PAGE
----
It depends on the branch of service. Army Purple Hearts have an Oak Leaf Cluster as the second award. I think the Marines and Navy use a Gold Star. The Coast Guard uses stars as subsequent awards also.
No one liked the fact that I had oak leaves on my Army ribbons and stars on my Coastie ribbons on the same ribbon bar, even after the explanation of wearing the awards as they were presented.
Definition. A "wound" is defined as an injury to any part of the body from an outside force or agent, sustained while in action as described in the eligibility requirements. A physical lesion is not required, provided the concussion or other form of injury received was a result of the action in which engaged.
Limitations. Except in the case of a prisoner of war, the wound for which the award is made must have required treatment by a medical officer at the time of injury. Only one award is authorized for more than one wound or injury received at the same instant from the same missile, force, explosion, or agent. Prisoners of war, if entitled, will be limited to a single Purple Heart covering the entire period of their captivity.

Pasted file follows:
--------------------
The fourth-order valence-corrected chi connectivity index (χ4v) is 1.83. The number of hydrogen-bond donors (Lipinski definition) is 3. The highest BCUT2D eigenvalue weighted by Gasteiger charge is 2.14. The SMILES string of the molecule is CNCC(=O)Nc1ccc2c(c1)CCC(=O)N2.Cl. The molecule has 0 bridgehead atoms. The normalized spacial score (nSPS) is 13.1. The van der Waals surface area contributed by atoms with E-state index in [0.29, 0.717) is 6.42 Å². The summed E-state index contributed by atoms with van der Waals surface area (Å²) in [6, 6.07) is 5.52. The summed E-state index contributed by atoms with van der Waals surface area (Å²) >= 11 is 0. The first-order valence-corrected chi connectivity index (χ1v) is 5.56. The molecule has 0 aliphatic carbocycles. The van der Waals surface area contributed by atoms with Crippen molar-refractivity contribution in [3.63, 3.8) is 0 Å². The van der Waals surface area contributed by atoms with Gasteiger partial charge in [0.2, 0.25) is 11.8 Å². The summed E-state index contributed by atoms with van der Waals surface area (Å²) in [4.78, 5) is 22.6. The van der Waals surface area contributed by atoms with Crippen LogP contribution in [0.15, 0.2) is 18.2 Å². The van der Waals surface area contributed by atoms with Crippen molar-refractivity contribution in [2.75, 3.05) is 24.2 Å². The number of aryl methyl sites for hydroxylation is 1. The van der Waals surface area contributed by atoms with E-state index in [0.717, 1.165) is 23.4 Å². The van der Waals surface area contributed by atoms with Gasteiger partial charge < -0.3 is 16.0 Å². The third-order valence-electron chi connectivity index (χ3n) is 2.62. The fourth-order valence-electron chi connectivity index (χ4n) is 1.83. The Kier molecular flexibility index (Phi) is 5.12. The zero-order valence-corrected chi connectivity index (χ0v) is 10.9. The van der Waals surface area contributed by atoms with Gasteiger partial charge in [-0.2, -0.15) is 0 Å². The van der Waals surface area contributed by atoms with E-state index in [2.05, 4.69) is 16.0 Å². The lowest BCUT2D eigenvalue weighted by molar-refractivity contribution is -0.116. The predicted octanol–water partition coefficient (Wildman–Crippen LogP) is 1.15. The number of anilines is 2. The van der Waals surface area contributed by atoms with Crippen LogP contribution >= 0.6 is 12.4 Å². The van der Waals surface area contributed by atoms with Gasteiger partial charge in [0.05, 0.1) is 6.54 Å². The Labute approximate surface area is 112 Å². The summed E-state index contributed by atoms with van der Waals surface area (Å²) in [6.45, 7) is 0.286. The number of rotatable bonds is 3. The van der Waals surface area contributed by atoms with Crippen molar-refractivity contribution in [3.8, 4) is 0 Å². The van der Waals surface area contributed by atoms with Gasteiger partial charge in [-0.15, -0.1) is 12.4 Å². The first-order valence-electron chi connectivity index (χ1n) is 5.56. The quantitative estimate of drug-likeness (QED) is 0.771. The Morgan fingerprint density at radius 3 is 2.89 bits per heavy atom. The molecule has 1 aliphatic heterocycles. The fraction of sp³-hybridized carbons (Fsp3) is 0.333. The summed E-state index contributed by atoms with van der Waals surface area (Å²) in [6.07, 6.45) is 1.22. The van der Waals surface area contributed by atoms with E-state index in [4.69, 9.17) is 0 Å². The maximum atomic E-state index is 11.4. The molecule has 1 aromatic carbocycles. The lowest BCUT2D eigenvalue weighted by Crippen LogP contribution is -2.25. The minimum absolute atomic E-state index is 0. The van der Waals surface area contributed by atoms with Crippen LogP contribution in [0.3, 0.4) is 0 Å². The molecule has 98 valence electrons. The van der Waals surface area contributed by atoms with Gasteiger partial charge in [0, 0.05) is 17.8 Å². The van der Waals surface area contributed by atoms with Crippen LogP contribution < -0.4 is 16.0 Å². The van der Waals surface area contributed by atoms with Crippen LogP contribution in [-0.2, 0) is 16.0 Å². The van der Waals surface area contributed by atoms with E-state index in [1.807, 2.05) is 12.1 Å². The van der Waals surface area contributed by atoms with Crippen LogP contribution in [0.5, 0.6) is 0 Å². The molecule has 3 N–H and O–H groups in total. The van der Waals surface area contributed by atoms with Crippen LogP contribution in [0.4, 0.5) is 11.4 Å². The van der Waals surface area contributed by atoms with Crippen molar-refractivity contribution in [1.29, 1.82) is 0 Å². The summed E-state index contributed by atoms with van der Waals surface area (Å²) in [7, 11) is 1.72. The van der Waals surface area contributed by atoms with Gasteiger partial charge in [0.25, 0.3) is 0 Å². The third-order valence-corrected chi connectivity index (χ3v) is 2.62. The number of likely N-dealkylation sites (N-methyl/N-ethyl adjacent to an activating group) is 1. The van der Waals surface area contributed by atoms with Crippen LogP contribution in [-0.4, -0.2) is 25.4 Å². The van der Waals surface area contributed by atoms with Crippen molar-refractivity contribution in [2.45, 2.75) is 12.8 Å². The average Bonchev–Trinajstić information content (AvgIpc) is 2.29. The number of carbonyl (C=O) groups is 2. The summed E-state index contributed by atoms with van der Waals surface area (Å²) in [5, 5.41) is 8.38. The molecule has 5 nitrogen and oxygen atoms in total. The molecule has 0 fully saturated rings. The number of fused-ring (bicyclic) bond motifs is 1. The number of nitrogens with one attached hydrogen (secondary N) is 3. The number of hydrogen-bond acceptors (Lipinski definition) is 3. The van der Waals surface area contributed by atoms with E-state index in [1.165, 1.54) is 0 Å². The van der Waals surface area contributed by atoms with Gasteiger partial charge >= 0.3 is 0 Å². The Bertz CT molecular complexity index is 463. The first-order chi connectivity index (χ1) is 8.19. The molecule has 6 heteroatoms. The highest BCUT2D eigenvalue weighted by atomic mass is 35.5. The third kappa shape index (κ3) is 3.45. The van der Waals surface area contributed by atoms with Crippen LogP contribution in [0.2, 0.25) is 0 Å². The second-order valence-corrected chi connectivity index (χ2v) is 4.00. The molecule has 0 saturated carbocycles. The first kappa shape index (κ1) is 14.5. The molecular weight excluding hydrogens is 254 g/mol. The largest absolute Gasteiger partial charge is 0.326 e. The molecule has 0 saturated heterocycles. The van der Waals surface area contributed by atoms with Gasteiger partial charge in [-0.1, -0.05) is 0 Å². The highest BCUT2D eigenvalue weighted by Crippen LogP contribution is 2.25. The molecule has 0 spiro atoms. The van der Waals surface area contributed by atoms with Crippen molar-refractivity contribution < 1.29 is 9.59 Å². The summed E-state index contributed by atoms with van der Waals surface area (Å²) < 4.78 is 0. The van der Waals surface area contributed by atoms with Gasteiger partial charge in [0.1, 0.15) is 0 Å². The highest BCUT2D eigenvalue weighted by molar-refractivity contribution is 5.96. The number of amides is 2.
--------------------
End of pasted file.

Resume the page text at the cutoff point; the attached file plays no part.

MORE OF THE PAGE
Subsequent awards are denoted by gold and silver stars.
Sea services (USMC is a sea service) use "stars" to indicate multiple awards of the same medal. Army and Air Force use "oak leaf clusters". When a serviceman is awarded the same decoration on multiple occasions by different services (as Delta 21 experienced), the device used to indicate each subsequent award is dictated by the awarding authority. So oak leaf clusters and stars can appear on the same ribbon.
A few other information items which will be of use in wading through Representative Murtha's medal controversy; there is no time limit for submission of recommendation for the "Purple Heart", and the Bronze "V" device for certain awards such as the Bronze Star is correctly termed the "Combat Distinguishing Device".
These decorations are awarded for service to the country while part of its armed forces. They range from "I was there" to "extraordinary heroism". They are a very personal history and should be never be "used". Those who have received these distinctions should be proud.
Those who falsely claim them should be reviled.